ok, i've prepared the tenderloins by brushing them with the tomato-infused olive oil and sprinkling rub on them. i threw them in on the bottom rack of my ECB with cherry/maple/apple wood chips. on the top rack, i tossed on some polish-style sausages that we had in the fridge. with these, i simply brushed with mustard and sprinkled on the rub.

they've been on about an hour or so now, the smoking temperatures were a little too low, but the charcoal is fully lit now and temperatures are approaching normal. i've had good smoke throughout the process, so there should be a good smoke ring.

just finished brushing on a little olive oil and then applying the dr. pepper/soy sauce mop. will report later.
post #4 of 12
I agree with Rich. Tenderloins don't need much time. I rarely smoke even Pork Tenderloins, just turning them on the grill a few times. I have a venison one in the freezer also, so looking forward to your results.
post #5 of 12
Thread Starter 
this tenderloin project seems to have turned out pretty well. i pulled them off right when the little ones were done and the big ones were about medium well. good smoke ring and flavor all around, sliced them in haf tried a little slice and they were very moist and tender and tasted delicious, so olive oil must have done the trick.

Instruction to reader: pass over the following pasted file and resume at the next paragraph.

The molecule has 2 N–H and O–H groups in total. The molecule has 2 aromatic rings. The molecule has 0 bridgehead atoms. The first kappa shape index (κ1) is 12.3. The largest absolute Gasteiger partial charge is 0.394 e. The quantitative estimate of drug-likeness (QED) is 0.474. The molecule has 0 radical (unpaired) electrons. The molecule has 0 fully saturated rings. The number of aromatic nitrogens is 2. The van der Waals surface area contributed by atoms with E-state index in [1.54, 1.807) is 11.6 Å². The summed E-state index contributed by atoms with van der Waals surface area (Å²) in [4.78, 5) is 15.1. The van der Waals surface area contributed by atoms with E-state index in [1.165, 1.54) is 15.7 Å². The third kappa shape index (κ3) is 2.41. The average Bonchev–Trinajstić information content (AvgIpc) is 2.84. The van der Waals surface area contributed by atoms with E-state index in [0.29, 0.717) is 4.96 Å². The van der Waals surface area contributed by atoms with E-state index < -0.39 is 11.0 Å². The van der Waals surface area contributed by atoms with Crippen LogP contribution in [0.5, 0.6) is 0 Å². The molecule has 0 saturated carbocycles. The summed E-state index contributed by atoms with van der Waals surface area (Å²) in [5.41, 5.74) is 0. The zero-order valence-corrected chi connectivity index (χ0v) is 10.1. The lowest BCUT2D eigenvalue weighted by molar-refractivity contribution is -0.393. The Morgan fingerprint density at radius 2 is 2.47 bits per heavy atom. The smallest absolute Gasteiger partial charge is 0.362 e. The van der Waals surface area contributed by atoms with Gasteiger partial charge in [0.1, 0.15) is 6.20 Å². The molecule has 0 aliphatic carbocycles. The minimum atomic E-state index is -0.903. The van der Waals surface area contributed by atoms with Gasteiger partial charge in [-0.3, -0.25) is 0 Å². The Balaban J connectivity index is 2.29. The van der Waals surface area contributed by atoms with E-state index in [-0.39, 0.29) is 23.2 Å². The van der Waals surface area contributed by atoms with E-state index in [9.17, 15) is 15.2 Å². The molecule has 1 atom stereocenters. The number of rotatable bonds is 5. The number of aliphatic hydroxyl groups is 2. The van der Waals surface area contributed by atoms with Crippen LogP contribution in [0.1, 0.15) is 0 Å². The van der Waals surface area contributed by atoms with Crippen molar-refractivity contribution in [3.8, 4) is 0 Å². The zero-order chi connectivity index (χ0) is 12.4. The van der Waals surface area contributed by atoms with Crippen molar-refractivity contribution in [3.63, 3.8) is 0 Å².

decided on the spur of the moment to shred/pull the meat and make sandwiches. had enver done this before with pork or any other meat. the meat pulled and shredded very easily and was quite good! the best part was the outer bark (mr. brown) was able to integrate with the inner meat that was more bland and flavor the whole very nicely.

next time i might try a marinade of some kind for the meat as flavor penetration was minimal. all-in-all, this was a good success, though!
post #6 of 12
That sounds wonderful!PDT_Armataz_01_37.gif